July 13, 2008
Ryan Lizza's phenomenal profile of Obama in the upcoming New Yorker is so full of highly illuminating, previously unreported details that it seems arbitrary to seize on any one or two in particular.
The Democratic Surge In Florida?
Via commenter AaronBBrown, the Orlando Sentinel has a piece out today saying Democratic registration efforts in Florida have vastly outpaced the GOP's between January and May: TALLAHASSEE - John McCain's Florida problems may be growing: Democratic voters have out-registered Republicans by a nearly 7-to-1 margin since January.State totals show Democrats gained a net of 106,508 voters from January through May, compared with 16,686 for the GOP -- a shift that could muddle any McCain campaign math that banks on a Florida win to gain the White House.New Democratic registration outnumbered Republica
July 12, 2008
Will Obama Have Cash Flow Issues?
Patrick Ruffini has an interesting post up arguing that Obama may struggle to outraise McCain and the RNC, to say nothing of swamping them financially, calling into question his decision to reject public financing. He says Obama's perceived advantages over McCain, plus the absence of some compelling campaign narrative (like Obama v.
July 11, 2008
Hillary Clinton's vote against the FISA reform bill this week seems to have taken quite a few people by surprise, and it's engendered a lot of speculation as to why she voted the way she did, even as Barack Obama supported the bill.
July 10, 2008
There are unknowns, of course. The persona of John McCain is already in play and it would be wrong to underestimate him. The man is remarkable, surprising in his opposition to torture and Guantanamo, audacious when he challenged the economic policies of the two Bush administrations. And isn't it said that Democrat John Kerry considered for a time asking this unconventional conservative to share the ticket with him? Then there is also the American art of "junk politics," especially as practiced by the Republicans, and its unpredictable, often devastating effects.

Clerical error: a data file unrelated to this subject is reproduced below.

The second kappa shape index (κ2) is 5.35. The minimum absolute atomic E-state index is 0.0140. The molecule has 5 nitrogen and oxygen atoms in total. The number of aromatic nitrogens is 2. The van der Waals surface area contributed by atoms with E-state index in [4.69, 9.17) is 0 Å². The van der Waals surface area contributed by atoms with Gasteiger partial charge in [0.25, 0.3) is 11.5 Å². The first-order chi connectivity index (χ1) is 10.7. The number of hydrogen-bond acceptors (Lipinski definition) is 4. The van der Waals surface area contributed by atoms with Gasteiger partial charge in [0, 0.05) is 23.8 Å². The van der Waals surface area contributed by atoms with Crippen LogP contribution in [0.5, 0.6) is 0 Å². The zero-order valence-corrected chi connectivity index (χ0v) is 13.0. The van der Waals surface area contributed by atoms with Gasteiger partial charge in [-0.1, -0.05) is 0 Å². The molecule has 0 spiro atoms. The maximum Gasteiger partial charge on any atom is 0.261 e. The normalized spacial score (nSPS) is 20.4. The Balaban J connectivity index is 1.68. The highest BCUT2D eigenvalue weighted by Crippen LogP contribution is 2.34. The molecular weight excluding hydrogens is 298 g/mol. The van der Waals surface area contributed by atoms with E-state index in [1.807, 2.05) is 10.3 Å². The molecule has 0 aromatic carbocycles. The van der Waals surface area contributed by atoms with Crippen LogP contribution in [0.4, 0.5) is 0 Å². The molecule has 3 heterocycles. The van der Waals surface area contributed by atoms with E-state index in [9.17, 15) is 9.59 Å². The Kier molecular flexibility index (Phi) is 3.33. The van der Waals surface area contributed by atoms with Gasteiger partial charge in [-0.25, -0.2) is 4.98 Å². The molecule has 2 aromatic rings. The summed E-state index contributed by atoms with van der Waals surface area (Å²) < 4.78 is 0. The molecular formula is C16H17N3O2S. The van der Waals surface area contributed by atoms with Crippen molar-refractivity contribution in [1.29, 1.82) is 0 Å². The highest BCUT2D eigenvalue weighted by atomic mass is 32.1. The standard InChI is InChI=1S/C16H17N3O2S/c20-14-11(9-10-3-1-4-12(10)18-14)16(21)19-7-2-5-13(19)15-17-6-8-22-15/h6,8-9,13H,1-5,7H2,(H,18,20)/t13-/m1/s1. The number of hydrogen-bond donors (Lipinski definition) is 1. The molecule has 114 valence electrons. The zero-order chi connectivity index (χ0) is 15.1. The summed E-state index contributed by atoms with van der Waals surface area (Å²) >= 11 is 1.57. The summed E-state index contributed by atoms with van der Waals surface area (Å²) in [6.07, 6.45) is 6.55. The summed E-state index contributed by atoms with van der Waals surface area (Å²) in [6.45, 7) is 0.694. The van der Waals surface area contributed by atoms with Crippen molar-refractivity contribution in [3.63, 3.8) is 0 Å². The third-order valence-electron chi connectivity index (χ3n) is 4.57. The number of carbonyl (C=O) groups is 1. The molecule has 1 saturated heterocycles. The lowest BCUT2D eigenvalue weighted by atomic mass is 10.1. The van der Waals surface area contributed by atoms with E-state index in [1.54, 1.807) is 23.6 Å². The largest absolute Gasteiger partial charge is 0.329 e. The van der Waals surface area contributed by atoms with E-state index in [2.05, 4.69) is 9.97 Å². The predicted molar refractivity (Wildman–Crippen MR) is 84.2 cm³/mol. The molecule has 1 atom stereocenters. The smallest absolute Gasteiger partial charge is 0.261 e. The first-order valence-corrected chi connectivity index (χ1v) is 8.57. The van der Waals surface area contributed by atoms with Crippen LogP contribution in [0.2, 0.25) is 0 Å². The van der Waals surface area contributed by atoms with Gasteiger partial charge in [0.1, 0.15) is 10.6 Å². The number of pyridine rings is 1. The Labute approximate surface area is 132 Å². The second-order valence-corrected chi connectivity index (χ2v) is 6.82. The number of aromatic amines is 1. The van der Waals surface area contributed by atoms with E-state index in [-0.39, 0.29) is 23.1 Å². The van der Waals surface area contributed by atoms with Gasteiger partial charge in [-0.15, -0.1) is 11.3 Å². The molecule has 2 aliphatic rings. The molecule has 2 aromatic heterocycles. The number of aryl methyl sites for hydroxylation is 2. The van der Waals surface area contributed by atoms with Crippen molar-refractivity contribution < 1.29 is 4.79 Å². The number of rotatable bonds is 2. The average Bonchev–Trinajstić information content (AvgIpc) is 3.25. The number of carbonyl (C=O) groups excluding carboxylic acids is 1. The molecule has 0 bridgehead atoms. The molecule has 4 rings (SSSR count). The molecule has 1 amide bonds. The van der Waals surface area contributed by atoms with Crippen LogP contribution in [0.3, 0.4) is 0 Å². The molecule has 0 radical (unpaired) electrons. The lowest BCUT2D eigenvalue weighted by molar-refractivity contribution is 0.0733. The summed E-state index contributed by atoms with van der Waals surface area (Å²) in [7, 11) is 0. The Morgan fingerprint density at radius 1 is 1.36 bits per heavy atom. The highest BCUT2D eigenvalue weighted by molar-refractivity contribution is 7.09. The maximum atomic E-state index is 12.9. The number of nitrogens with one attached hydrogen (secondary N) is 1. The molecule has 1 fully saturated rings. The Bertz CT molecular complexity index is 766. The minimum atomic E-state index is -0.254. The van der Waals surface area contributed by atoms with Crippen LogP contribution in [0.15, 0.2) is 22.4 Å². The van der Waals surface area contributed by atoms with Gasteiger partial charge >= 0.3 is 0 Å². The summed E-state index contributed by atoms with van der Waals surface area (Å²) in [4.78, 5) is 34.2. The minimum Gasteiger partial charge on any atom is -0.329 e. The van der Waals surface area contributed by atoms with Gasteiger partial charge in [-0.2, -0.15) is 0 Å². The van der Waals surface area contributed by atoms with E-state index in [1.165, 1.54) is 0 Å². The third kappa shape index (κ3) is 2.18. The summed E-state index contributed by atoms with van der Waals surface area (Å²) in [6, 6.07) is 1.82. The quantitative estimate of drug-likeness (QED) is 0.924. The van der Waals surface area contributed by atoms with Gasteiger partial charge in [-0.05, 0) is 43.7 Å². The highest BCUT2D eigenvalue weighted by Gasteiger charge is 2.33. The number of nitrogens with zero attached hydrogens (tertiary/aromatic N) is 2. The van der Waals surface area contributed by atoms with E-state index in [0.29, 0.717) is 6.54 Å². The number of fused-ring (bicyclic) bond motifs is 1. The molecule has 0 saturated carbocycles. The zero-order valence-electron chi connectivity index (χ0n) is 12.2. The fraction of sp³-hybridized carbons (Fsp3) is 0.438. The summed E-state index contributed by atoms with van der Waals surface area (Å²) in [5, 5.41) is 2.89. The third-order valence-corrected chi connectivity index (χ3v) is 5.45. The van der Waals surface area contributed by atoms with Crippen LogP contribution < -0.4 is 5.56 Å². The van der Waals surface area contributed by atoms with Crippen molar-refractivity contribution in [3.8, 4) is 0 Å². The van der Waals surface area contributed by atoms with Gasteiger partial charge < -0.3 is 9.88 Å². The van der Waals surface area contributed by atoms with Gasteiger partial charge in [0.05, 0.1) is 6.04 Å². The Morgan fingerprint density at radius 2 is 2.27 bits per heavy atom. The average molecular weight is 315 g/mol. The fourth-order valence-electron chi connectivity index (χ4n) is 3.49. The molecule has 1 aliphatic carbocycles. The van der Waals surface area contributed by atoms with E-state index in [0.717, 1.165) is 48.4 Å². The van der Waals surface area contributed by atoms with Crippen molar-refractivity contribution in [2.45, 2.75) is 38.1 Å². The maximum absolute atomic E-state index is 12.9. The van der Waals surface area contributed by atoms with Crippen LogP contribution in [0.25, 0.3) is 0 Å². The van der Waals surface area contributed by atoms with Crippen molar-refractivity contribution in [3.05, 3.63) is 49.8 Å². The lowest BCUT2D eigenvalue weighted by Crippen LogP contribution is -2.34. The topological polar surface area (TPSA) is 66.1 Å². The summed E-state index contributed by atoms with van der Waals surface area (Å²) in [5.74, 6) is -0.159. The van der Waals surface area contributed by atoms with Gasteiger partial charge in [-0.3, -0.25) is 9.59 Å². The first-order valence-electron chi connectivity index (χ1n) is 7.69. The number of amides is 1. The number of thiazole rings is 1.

There is no question that Barack Obama has stirred the world’s imagination. Polls taken in Europe show that if Obama ran against John McCain there, he would win by anywhere between seven percentage points in Russia and 52 points in Belgium. Andrew Sullivan has printed dozens of anecdotes of foreigners breathlessly proclaiming their enthusiasm for Obama. To say that the world is hoping for an Obama victory is putting it lightly. But it is the Middle East where hopes should be running highest.
WASHINGTON--The biggest political story of 2008 is getting little coverage. It involves the collapse of assumptions that have dominated our economic debate for three decades.Since the Reagan years, free market clichés have passed for sophisticated economic analysis. But in the current crisis, these ideas are falling, one by one, as even conservatives recognize that capitalism is ailing.You know the talking points: Regulation is the problem and deregulation is the solution. The distribution of income and wealth doesn't matter.
The Abraham Complex
"Abrahamic religions" has become a widely used term, particularly among interfaith groups, to designate the three major monotheistic religions. King Abdullah of Saudi Arabia has called for an interfaith meeting to be attended by representatives of the “Abrahamic religions,” beginning with a Saudi-sponsored conference in Madrid next week. This phrase, focusing on the character of Abraham, seeks to emphasize the shared characteristics of Judaism, Christianity, and Islam.
Richard Stengel's soggy Time cover story on the wisdom of Nelson Mandela is just about what you would expect. Mandela's eight lessons of leadership are indeed well taken, but Stengel almost completely avoids the issue of Robert Mugabe's dictatorial rule.
Yesterday, Oakland attorney Jon B. Eisenberg had a remarkable piece over at Salon describing his experience representing the plaintiff in the case of Al Haramain v. Bush, which was also the subject of this article by Patrick Radden Keefe in the New Yorker in April. The gist of the case is this: Courts have held that in order to have legal standing to challenge the Bush administration's illegal wiretapping program, you need proof that you were spied on, which no one has. No one, that is, except for the Al Haramain Islamic Foundation, a now-defunct charity based in Oregon.